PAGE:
Guma El-Gamaty, the Libyan National Transitional Council’s European spokesman, indicates Norway could get favourable treatment for oil concessions in return for its contribution to remove Colonel Gaddafi from power.
“If we compare a Norwegian company with such a Chinese or Russian company in the future, I think – and this is my opinion – that the countries that have supported the Libyan people will be given priority,” said Mr El-Gamaty to NRK on Thursday.
Statoil remains tight-lipped despite the Council’s (NTC) promises of favourable contracts. “We do not want to speculate on what possibilities might open up at a later date. The present situation is confusing and demanding,” said Bård Glad Pedersen, Statoil’s Communications Manager for Statoil’s international upstream activities, onshore and offshore.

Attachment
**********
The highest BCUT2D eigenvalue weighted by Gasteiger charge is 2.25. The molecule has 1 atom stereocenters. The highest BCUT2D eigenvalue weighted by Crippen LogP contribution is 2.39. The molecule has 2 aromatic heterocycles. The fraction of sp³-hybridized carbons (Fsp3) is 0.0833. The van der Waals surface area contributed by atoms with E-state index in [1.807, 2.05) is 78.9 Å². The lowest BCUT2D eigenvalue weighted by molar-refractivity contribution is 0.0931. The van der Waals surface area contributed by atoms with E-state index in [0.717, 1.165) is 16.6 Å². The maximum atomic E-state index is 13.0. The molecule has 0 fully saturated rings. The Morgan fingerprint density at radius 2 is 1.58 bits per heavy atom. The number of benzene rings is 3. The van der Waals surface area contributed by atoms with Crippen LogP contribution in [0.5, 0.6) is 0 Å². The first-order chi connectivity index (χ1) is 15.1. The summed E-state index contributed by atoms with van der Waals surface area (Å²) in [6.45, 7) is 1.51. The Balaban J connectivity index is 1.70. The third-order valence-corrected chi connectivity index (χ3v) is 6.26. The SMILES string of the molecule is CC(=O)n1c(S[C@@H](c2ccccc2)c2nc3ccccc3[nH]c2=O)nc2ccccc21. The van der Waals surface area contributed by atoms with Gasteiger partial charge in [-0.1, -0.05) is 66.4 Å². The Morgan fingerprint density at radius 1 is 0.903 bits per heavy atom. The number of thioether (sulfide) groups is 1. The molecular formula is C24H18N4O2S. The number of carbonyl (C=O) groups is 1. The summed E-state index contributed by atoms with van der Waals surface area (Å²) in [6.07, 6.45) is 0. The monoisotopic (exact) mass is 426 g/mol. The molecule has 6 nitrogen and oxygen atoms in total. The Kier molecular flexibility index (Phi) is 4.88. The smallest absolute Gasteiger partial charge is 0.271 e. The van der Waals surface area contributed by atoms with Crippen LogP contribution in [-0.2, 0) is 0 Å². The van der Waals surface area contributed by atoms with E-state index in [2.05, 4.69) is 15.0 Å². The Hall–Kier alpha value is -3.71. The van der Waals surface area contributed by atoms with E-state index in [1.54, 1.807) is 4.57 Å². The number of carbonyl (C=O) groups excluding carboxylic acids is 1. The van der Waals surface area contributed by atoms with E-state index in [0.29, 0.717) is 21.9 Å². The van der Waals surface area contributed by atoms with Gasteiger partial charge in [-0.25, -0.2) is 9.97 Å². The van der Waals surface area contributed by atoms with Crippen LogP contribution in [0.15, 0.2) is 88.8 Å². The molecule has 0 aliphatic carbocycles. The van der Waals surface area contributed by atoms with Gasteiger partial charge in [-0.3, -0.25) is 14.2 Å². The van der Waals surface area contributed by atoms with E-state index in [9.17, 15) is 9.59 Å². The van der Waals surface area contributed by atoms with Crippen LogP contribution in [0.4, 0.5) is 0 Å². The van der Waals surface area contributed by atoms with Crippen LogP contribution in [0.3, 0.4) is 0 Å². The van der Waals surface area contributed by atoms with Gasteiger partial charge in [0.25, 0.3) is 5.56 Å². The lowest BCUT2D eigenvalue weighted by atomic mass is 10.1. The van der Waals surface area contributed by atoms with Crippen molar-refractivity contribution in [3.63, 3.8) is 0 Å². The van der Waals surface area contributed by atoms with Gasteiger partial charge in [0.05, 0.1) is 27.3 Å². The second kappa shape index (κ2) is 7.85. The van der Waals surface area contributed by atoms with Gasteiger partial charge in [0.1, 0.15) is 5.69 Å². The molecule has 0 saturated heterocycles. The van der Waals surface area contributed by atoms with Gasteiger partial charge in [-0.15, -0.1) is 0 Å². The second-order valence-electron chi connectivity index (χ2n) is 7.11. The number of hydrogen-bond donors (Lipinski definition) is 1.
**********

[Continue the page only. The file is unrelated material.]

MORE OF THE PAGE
The NTC’s surprising statement comes as the rebels open indirect negotiations with Gadaffi’s embattled government. Despite official denials from both sides, talks are apparently going ahead behind the scenes.
Norwegian Ministry of Foreign Affairs officials are said to be cautious about infringing Norway’s neutrality by being seen to take sides, as accepting the NTC’s offer could jeopardise the chances of Norway playing an independent role in future talks.
Kristin Halvorsen, leader of the environmentally concerned Socialist Left Party (SV), which has played a central part in bringing Norway’s jets home early, finds Libya’s remarks objectionable.
“Promising benefits regarding oil policy and management of natural resources on behalf of a people who have not had the opportunity to say something about this is completely unacceptable,” she says.